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Sunday, July 24, 2016

HOODLUM -- DVD Review by Porfle

There's a certain number of kick-ass gangster flicks that I can depend on to deliver solid shoot-em-up action, thrills, and drama whenever I'm in the mood for that sort of thing. These include the GODFATHER trilogy, SCARFACE (both versions), GOODFELLAS, DILLINGER, HEAT, and a few precious other classic flicks of that nature.  Now, joining the ranks of those dependable sources of gangster goodness is actor Bill Duke's sixth directorial effort, HOODLUM (1997, Olive Films).

The venerable Duke (PREDATOR, PAYBACK) helmed such films as A RAGE IN HARLEM and SISTER ACT 2 as a lead-up to this explosive tale of small-time Harlem hood Bumpy Johnson (Laurence Fishburne, THE MATRIX, APOCALYPSE NOW), who gets paroled from Sing Sing in the 30s only to get mixed up in a war between his old friend "Queen" Stephanie St. Clair (a regal Cicely Tyson) and notorious gang boss Dutch Schultz (Tim Roth) over who gets to dominate the numbers racket in Harlem. 

With Queen's arrest Bumpy is put in charge of her business, which he runs in a much more ruthless fashion against her wishes.  This leads to a succession of action-packed, bullet-riddled setpieces with the black hoodlums battling Schultz's gunmen in the streets and leaving a trail of bodies in their wake.  Duke knows how to stage this kind of action and the results are powerful.

In addition to such visceral thrills, however, is a truly interesting battle of wills between not only Bumpy and Dutch but also Mafia bigwig "Lucky" Luciano, played with his usual panache by Andy Garcia ("Vincent Corleone" in GODFATHER PART 3).

With these cunning businessmen plotting against each other, and Schultz's impulsive, borderline-insane antics adding an element of unpredictability to every encounter, the chess-like strategies of the three competitors in crime generate as much interest as the violence.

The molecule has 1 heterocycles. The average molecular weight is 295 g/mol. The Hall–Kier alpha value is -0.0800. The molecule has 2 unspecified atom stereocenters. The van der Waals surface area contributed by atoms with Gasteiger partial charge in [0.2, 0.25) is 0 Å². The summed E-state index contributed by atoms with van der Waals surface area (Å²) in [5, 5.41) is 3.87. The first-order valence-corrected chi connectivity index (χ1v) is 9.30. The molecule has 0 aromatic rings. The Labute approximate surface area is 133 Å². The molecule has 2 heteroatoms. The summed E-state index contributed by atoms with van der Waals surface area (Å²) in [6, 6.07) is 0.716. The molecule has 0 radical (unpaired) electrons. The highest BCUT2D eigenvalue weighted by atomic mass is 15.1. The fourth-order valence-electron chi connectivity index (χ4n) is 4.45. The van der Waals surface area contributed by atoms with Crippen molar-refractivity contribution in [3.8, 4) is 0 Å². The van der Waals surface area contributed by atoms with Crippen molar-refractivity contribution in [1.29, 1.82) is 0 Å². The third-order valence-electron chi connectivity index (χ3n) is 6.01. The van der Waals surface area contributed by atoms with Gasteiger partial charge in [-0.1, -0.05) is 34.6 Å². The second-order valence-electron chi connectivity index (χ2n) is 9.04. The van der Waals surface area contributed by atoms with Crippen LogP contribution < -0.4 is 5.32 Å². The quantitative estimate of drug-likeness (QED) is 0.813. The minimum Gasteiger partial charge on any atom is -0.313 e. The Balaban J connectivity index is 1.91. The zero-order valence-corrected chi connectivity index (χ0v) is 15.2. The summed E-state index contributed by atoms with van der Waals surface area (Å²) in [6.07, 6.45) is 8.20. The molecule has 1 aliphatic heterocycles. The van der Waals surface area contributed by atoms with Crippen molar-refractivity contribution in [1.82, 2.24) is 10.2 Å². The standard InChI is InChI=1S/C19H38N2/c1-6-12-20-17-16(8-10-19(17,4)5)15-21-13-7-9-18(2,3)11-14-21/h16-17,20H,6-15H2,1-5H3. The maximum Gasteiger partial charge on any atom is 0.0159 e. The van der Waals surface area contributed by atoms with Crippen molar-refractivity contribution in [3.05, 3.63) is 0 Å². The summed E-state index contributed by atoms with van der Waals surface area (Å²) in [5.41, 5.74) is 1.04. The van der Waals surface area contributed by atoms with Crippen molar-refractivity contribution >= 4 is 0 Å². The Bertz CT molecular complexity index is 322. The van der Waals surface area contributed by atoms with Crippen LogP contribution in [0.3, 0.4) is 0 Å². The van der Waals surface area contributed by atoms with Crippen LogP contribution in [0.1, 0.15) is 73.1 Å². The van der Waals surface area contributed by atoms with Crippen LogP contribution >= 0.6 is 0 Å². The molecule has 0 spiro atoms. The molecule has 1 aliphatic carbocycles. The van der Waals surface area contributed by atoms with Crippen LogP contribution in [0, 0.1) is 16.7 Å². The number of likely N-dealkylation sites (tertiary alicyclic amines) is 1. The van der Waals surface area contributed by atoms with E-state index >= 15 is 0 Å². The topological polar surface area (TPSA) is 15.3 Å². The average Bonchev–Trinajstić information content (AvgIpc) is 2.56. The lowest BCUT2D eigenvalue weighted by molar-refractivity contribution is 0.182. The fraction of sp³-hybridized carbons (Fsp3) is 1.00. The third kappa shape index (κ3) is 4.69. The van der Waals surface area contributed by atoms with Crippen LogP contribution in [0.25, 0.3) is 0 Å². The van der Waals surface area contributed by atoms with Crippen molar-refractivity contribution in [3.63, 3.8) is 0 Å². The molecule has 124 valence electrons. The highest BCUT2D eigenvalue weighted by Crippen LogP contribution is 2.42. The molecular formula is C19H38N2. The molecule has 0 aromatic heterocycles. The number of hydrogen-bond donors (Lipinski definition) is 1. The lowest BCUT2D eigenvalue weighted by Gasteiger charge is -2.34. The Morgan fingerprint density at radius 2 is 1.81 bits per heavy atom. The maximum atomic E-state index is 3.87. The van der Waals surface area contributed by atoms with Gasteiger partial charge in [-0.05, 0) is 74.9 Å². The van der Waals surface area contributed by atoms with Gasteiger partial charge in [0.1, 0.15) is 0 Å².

Fishburne is a strong presence as Bumpy Johnson, who begins the film as the default "good guy" since he's opposing the loathsome Schultz (Tim Roth of PULP FICTION and RESERVOIR DOGS has a field day in the role) but gradually lets his ruthlessness turn him into a coldblooded killer, dashing the hopes of his beautiful social-worker girlfriend Francine (Vanessa Williams in one of her best roles) of reforming him.

Also suffering the eventual fallout of their increasingly toxic relationship with Bumpy Johnson are his loyal best friend Illinois (Chi McBride) and Illy's beloved girlfriend "Pigfoot" Mary (Loretta Devine), along with various other colorful gang associates and adversaries.  William Atherton (GHOSTBUSTERS) as a D.A. on Luciano's payroll and "Man in a Suitcase" star Richard Bradford (playing another crooked cop as he did in THE UNTOUCHABLES) also add their talents to the mix.

One of the film's biggest assets is Clarence Williams III as Schultz' right-hand man, "Bub" Hewlett, a black gangster who suffers constant indignities from his blatantly racist boss as well as being a pariah among his own people.  Williams, whom I've always liked ever since his days as the soulful hippie-cop "Linc Hayes" on TV's "The Mod Squad", brings his own unique intensity to the role and makes "Bub" one of the film's most interesting and conflicted characters. 

Period ambience is strong, with rich production values shot through with that familiar golden-hued visual nostalgia so prominent in similar historical pieces since the 70s.  Old-time Harlem is well reproduced as are such locations as the fabled Cotton Club.  Supporting players are good, including Queen Latifah, Mike and Beau Starr as a couple of hulking, pickaxe-wielding hitmen, and Ed O'Ross as one of Schultz' not-so-bright toadies.

The only drawbacks for me are a not-quite-satisfying ending, a tendency toward sudden melodrama at times, and, worst of all, a surprisingly overpowering and ill-conceived musical score by music maestro Elmer Bernstein (THE MAGNIFICENT SEVEN, THE GREAT ESCAPE).  In fact, it seemed to me that the film as a whole would've been twice as effective without any music at all save for the period songs. 

The DVD from Olive Films is in 1.85:1 widescreen with Dolby sound and subtitles in English.  The sole extra is the film's trailer. 

While not quite on the same level as those classic gangster pictures that I mentioned before, HOODLUM would be right at home among them as part of a gangland-themed movie marathon.  If my experience is any indication, fans of this kind of entertainment aren't likely to be disappointed.

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